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43 new charges filed against suspect in Colorado supermarket mass shooting

Ahmad Al Aliwi Alissa, 22, was arrested after allegedly killing 10 people at a King Soopers in Boulder on March 22.
Emergency crews respond to a call of an active shooter at the King Soopers grocery store in Boulder, Colo., on March 22. 2021.
Emergency crews respond to a call of an active shooter at the King Soopers grocery store in Boulder, Colorado, on March 22. 2021.Michael Ciaglo / USA TODAY Network via Reuters file

Colorado prosecutors filed 43 new criminal charges Wednesday against the man suspected of gunning down 10 people, including a police officer, at a supermarket.

Ahmad Al Aliwi Alissa, 22, had originally been charged with 10 counts of first-degree murder and one count of attempted murder before prosecutors filed an amended complaint stemming from the March 22 mass shooting at a King Soopers in Boulder.

He's now facing a 54-count complaint that includes 10 counts of first-degree murder, 33 counts of attempted murder, one count of first-degree assault and 10 counts of using a prohibited large-capacity magazine while committing a crime.

Conviction for first-degree murder carries a maximum of life in prison without the possibility of parole, Boulder DA Michael Dougherty told reporters on Thursday.

“We’re going to work as hard as we possibly can to reach the right outcome and to insure the shooters is held fully accountable," he said.

The prosecutor said investigators still don't have a grasp on what might have motivated the shooter.

“I understand the community and certainly the victims’ families want to know why that King Soocpers and why Boulder?” Dougherty said.

“I know that in other mass shootings that have taken place across the United States, there've been times when they’ve been unable to ever identify a motive. And you don’t need motive to prove that someone acted with intent and after deliberation in court. But if our community and especially for those families, they want to know why. So we’re going to keep working as hard as we can to uncover that.”

The murder charges were listed in order investigators believe they were killed by Alissa. The 10th murder count stems from the fatal shooting of Boulder Police Officer Eric Talley, who was the final victim, according to Dougherty.

Talley, 51, had been the first officer to arrive at the King Soopers. He was father of seven and an 11-year veteran of the Boulder police force.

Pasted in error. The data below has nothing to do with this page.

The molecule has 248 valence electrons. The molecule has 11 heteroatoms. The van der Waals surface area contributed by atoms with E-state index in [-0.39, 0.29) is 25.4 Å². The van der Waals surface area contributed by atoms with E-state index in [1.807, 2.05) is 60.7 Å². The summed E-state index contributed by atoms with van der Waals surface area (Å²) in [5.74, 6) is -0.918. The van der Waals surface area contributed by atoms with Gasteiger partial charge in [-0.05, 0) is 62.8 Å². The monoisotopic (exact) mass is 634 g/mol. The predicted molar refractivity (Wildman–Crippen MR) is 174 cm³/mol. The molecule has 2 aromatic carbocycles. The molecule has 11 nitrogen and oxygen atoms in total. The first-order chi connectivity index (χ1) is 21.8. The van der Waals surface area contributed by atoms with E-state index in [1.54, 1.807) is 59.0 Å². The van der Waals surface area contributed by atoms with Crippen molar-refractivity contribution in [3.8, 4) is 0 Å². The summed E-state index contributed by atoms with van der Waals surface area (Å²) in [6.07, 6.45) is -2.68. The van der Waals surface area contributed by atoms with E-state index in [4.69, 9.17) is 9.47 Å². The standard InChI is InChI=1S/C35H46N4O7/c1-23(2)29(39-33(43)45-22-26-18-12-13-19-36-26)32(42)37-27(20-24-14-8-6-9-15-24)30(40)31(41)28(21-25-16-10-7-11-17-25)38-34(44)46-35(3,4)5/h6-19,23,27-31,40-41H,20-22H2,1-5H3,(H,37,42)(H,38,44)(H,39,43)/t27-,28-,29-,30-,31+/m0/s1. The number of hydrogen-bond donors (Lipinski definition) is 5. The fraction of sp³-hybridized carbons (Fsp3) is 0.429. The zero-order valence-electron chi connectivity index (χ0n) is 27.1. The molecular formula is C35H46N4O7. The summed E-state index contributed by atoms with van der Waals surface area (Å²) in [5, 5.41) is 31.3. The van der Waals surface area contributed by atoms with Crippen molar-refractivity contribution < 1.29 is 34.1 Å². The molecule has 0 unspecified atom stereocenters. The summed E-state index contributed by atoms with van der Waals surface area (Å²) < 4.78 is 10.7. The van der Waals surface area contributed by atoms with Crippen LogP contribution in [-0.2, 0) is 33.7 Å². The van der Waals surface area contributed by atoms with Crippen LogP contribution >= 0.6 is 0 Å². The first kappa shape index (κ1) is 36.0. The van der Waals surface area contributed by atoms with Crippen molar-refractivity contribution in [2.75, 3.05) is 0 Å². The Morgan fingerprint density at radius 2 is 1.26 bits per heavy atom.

The other victims were Denny Stong, 20; Neven Stanisic, 23; Rikki Olds, 25; Tralona Bartkowiak, 49; Suzanne Fountain, 59; Teri Leiker, 51; Kevin Mahoney, 61; Lynn Murray, 62; and Jody Waters, 65.

The new criminal complaint also listed the alleged targets of Alissa's gunfire. They include Patrick Kruse, Angela Peacock, James Graham, Kelly Rae Dorr, Sarah Moonshadow, Nick Edwards and Christopher Tatum.

The court document also named officers who were allegedly fired upon by Alissa, and they include Bryan Capobianco, Pam Gignac, Richard Steidell, Bryan Plyter, Alexander Kicera, Jenny Schmeits, R.J. "Richard" Smith, Brandon Braun, Michael West, Jeffrey Brunkow and Samuel Kilburn.

Capobianco and Gignac were with Talley and among the first three Boulder police officers to face the shooter, Dougherty said.

"Less than 30 seconds after Officer Talley was shot and killed and the two other officers were victims of attempted murder, a second wave of officers then engaged and went into King Soopers," Dougherty said.

The first-degree assault charge against Alissa stems from the "serious bodily injury" suffered by Elan Shakti, according to the complaint.

"She was fleeing in an attempt to get away and went down and fractured her T6 vertebrae," Dougherty explained, adding that there were about 115 people inside the store and 25 in the parking lot when gunfire erupted that day.

The suspect was arrested at the scene after he was shot in the leg by police. That officer fired seven times at Alissa and hit him once, the prosecutor said.

Alissa's attorney could not be immediately reached for comment on Thursday.

The accumulation of charges opens the door for more evidence, allowing prosectors to paint a fuller picture of what happened at King Soopers, according to Aya Gruber, a professor at the University of Colorado Law School.

“I think they are bringing in as many victims as possible to give them victim status under the law. Additionally, the more charges, the more evidence that becomes admissible," Gruber said.

"At some point, charge stacking becomes prejudicial, but it is usually acceptable if the charges mostly relate to different victims.”